There’s an assumption that a legal studies degree is only necessary if you want to become a lawyer. On the contrary, there’s so much more that you can do with a legal studies degree. While studying to become a lawyer will require further your education beyond a baccalaureate, there are plenty of occupations that you can pursue with a pre-law degree. Students who graduate with their bachelor’s degree may not go to law school right away. Many graduates have gone on to find rewarding careers in other professions that are applicable to their degree of study.
For example, there are a variety of jobs to choose from in government organization through legal studies which you are qualified for with an associate’s or bachelor’s degree. There is great upward mobility in these careers. A Legal Studies Degree can be a great stepping stone for high-level government positions if you plan on pursuing a master’s or doctorate law degree in the future.
The administrative team here at Florida National University (FNU) wants to inform you about some of these options as we feel that our Bachelor of Arts in Legal Studies is a great alternative for aspiring college students who are looking for a profession that’s geared more toward applying their soft skills with a type of occupation that’s not as technical as a science degree.
The purpose of the Legal Studies Degree (LS) Bachelor of Arts Program is to expand students’ critical and analytical thinking skills, advance students’ ability to communicate complex data, both verbally and written. This training together with your aptitude for workplace soft skills, would make these jobs great fit.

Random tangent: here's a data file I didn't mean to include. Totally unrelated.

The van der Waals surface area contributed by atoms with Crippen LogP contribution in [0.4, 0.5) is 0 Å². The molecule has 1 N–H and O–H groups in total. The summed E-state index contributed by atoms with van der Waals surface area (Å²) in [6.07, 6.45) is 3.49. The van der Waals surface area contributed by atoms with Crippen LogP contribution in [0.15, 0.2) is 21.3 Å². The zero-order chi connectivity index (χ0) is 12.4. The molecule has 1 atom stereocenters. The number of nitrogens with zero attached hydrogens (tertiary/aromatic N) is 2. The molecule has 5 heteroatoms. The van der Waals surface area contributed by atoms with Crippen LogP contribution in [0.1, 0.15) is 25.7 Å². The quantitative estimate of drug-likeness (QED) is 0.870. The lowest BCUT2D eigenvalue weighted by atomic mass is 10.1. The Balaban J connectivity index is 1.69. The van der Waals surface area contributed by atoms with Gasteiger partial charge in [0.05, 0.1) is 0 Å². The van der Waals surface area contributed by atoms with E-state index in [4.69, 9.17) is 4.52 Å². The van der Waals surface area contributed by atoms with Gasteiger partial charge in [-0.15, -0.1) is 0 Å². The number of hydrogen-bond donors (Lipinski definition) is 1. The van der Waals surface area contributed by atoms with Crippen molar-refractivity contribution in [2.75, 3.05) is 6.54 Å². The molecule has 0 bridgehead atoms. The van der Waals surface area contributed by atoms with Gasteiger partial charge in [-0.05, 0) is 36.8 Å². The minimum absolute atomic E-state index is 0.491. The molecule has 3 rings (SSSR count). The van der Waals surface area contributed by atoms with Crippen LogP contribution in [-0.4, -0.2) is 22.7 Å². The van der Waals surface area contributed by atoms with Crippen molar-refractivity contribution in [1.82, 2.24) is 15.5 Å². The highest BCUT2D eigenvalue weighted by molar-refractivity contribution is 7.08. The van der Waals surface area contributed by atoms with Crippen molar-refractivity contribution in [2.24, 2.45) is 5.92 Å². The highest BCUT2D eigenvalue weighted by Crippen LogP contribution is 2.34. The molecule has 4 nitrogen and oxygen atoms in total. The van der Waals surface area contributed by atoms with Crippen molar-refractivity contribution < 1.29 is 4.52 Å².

Here are 6 jobs that you pursue with a legal studies degree:
This is, of course, one of the most obvious choices. It’s perfect for graduates who have the desire to work in law, but might not want to invest the resources in going to school to practice law. Working as a paralegal is the next best thing! As a paralegal, you’ll be assisting practicing attorneys with drafting legal documents, conducting research, organizing files, and a string of various administrative duties. With this pre-law degree, you’ll be prepared to assist lawyers in a variety of work settings such as law firms, government agencies, private practices, and corporate legal departments.
A job working as a paralegal or legal assistant will be great experience before starting law school, or any other career. You will gain strong organizational skills are these are essential for coordinating documents and exhibits for law firms. Legal assistants must have great attention to detail as they proofread documents and make sure that the documents are in order.